The Tolkien Road

A podcast about Middle-earth and all things Tolkien.

0225 – The Life of JRR Tolkien – Part 3: 1937 – 1949

On episode 225, we continue our exploration of Tolkien’s life story, focusing on the years of 1937 – 1949, including the publication of The Hobbit and creating Lord of the Rings. Also, we take a look at feedback from our Project Northmoor episode!

The executive producers of this episode are Kaitlyn of Tea With Tolkien, Liis U, and Andrew T. 

RELATED EPISODES

0219 – The Life of JRR Tolkien – Part 1: 1892 – 1917

0220 – The Life of JRR Tolkien – Part 2: 1917 – 1936

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Special thanks to the following patrons:

  • Kaitlyn of Tea with Tolkien
  • Liis U
  • Andrew T
  • Shannon S
  • Brian O
  • Emilio P
  • Zeke F
  • James A
  • James L
  • Chris L
  • Chuck F
  • Asya V
  • Ish of the Hammer
  • Teresa C
  • David of Pints with Jack
  • Jonathan D
  • Eric S
  • Joey S
  • Eric B
  • Matt L
  • Johanna T
  • Ms. Anonymous
  • Sam N
  • Mike M

2 Responses

  1. Dear Greta and John,

    1st thanks for the podcast. I look forward to the each episode. A few comments.

    The Hobbit or There and Back Again is the full title of the book. Almost no one uses the subtitle, “or there and back again. But it is there. Pull down your copy from the shelf, or the nightstand (where mine is currently) look at the title page and you’ll see it is there.

    I know you have to be selective in what you include but I think the revision of the Hobbit in connection with the writing of the Lord of the Rings is significant. Gollum is a very different character in the 1st edition. He shows Bilbo the way out and is very sorry he can’t give him the ring. The scene where Bilbo leaps over Gollum is also absent. mercy and faith are both much less on display.

    For the next show I guess you’ll be covering the Ace paperback story. One of the better explanations of the whole copyright issue is in the September 1995 issue of Beyond Bree, “The Great Copyright Controversy” by Richard Blackwelder. I don’t think you could get a copy before you record, but it is an interesting read. As a librarian, Marion isn’t the only one, I feel I should recommend other readings.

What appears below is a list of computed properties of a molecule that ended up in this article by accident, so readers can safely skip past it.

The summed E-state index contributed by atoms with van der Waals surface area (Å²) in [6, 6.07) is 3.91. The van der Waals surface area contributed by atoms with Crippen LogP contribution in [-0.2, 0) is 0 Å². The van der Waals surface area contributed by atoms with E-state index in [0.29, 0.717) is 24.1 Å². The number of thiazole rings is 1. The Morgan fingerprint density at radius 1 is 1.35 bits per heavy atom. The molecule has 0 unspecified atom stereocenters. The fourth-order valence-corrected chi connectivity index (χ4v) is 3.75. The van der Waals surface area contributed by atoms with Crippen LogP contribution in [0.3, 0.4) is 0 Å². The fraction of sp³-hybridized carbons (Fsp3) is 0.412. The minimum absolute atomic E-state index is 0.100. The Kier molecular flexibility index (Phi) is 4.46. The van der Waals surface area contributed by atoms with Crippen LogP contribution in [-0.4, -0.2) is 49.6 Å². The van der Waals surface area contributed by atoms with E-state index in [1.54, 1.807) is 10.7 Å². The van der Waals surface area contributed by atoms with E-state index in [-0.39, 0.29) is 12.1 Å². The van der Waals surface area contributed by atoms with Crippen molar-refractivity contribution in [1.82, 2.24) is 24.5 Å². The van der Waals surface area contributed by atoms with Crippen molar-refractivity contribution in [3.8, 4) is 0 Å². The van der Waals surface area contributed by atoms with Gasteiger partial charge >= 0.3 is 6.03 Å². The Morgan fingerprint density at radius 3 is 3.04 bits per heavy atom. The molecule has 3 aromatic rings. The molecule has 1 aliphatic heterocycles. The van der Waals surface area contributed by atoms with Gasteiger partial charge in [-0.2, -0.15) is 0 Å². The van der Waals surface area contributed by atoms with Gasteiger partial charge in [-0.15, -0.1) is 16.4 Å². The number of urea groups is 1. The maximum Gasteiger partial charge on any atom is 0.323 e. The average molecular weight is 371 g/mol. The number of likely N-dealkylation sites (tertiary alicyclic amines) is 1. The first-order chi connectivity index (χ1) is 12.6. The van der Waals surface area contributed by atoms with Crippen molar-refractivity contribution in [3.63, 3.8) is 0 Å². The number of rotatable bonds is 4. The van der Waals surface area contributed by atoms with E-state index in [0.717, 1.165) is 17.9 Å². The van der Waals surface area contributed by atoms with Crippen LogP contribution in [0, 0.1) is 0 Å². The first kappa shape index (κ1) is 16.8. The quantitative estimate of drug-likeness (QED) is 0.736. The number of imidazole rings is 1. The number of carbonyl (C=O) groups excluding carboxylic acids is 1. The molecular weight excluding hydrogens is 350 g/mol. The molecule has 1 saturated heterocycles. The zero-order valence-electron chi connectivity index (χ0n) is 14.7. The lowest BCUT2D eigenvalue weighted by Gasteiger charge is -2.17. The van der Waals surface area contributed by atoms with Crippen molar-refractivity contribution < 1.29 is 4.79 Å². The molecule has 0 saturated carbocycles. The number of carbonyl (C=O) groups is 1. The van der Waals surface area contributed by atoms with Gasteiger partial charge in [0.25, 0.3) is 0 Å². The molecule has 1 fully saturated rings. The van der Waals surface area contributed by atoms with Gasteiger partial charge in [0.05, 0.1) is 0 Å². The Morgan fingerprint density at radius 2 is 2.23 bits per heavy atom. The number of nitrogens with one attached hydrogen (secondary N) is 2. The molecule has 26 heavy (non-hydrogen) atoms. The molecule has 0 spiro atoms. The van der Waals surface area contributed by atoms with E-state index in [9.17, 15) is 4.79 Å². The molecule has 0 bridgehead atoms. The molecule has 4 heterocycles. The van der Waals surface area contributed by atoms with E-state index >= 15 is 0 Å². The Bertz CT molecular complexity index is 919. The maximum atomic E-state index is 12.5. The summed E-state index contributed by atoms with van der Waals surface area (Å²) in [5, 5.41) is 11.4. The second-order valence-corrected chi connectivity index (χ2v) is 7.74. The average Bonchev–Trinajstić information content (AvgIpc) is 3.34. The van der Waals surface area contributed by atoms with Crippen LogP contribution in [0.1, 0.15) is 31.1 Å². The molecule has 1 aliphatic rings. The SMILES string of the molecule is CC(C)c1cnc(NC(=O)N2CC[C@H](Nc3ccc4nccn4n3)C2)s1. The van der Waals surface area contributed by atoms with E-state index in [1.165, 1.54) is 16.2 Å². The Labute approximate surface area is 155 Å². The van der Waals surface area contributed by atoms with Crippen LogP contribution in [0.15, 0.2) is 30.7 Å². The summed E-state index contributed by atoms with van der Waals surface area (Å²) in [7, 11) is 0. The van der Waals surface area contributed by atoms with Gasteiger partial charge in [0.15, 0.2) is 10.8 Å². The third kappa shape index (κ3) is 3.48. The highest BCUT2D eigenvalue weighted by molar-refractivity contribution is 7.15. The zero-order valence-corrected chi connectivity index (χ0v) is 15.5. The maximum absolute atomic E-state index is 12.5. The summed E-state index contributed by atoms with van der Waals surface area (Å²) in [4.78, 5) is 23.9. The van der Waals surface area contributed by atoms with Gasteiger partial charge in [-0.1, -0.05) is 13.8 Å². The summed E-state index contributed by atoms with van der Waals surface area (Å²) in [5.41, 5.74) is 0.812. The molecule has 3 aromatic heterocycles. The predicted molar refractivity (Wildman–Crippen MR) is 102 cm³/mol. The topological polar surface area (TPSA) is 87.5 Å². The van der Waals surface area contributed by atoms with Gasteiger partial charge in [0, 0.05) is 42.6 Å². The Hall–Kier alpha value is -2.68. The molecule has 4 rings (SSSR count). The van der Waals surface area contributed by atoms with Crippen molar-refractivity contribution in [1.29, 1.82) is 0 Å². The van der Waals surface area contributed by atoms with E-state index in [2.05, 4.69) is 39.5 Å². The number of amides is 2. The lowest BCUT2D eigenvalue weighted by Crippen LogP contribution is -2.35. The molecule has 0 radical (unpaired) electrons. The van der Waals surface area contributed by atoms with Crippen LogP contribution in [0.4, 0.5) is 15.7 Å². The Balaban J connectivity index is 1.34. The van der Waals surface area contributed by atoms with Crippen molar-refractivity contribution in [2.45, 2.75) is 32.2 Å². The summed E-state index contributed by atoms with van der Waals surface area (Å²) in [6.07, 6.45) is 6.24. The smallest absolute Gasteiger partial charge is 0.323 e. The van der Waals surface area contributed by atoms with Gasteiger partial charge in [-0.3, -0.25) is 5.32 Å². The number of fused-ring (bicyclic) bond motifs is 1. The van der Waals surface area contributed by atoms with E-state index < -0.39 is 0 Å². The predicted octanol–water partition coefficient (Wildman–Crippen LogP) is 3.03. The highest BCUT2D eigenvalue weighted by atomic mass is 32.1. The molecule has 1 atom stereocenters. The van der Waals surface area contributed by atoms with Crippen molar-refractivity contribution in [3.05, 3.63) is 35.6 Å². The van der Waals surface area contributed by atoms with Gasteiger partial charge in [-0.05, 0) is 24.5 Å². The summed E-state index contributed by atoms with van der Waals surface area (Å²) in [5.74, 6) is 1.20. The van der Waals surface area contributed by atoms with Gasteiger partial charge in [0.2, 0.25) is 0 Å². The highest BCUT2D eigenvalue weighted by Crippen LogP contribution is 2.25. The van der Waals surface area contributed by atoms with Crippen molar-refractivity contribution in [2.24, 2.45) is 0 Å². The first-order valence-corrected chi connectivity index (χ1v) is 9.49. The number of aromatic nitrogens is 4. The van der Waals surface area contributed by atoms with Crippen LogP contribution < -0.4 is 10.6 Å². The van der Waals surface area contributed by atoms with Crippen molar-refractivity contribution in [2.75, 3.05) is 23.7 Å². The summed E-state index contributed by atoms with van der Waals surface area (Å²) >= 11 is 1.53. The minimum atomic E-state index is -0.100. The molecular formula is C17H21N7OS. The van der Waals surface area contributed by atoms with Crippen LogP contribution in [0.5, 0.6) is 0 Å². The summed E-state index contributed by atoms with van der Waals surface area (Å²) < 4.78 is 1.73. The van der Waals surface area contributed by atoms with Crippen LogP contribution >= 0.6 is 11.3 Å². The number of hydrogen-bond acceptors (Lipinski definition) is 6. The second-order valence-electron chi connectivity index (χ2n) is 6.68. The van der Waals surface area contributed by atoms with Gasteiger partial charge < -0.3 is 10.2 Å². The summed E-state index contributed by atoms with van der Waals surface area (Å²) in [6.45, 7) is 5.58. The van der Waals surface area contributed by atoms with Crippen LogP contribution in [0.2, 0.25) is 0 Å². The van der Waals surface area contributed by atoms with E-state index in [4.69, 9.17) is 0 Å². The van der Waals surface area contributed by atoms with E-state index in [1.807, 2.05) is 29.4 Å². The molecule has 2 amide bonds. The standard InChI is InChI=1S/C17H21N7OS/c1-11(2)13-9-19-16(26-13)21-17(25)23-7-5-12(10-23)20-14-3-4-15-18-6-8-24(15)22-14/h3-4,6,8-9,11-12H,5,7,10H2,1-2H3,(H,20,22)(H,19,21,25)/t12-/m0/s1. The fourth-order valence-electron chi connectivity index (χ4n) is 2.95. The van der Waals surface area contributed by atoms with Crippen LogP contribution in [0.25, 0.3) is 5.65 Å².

For a long time I accepted the “biographic fallacy”, reinforced by Tolkien I guess. “Modern ‘researchers’ inform me that Beethoven cheated his publishers, and abominably ill-treated his nephew; but I do not believe that has anything to do with his music.” Tolkien, J.R.R. The Letters of J.R.R. Tolkien (p. 288). HMH Books. Kindle Edition.” So, aside from Carpenter, I avoided them. Occasionally I’d dip into one at the library and found them not for me. The past 10 years or so has changed that a bit. I was late to reading Garth’s excellent treatment of Tolkien’s wartime experience, Tolkien and the Great War. I also found The Ring of Words covering his time on the OED enlightening.

    As for comparisons between Alice and The Hobbits, there are several. Both were written by Oxford professors of difficult subjects. Both can be enjoyed by children and adults. Both are works of imagination. As for the other works Lewis mentions, The Wind in the Willows still is a great read. The chapter where they see Pan on the island is as good as a story can get and a surprise in a book filled with homey comforts and hi-jinks. Flatland is interesting but maybe a way to make geometry more palatable. Phantastes I doesn’t work for me.

    Thanks again.

  2. Don’t worry… I get that all the time.

    This was an interesting podcast. I didn’t know about that review by C. S. Lewis or that Tolkien had abandoned The Hobbit until encouraged by a student to finish it an publish it.

    The Lost Road wasn’t entirely abandoned, as John implied. Instead, it was the first attempt a writing what we now know as Akallabêth, The Downfall of Númenor.

    “The Akallabêth originated with The Lost Road, a time-travel story that Tolkien wrote due to a conversation with C.S. Lewis about writing their own science fiction. Lewis produced Out of the Silent Planet however Tolkien abandoned The Lost Road, having only written two introductory chapters and two chapters of Númenor in the end, as he was more interested in writing his own version of the Atlantis legend. As Tolkien was writing The Lost Road he also produced another manuscript, an outline which was closely related to the last two chapters of The Lost Road about Númenor and it’s downfall. This was followed by another, more finished, manuscript titled The Fall of Númenor. These can be said to be the true germ of the Akallabêth itself, written in the mid-to-late thirties” (http://tolkiengateway.net/wiki/Akallab%C3%AAth).

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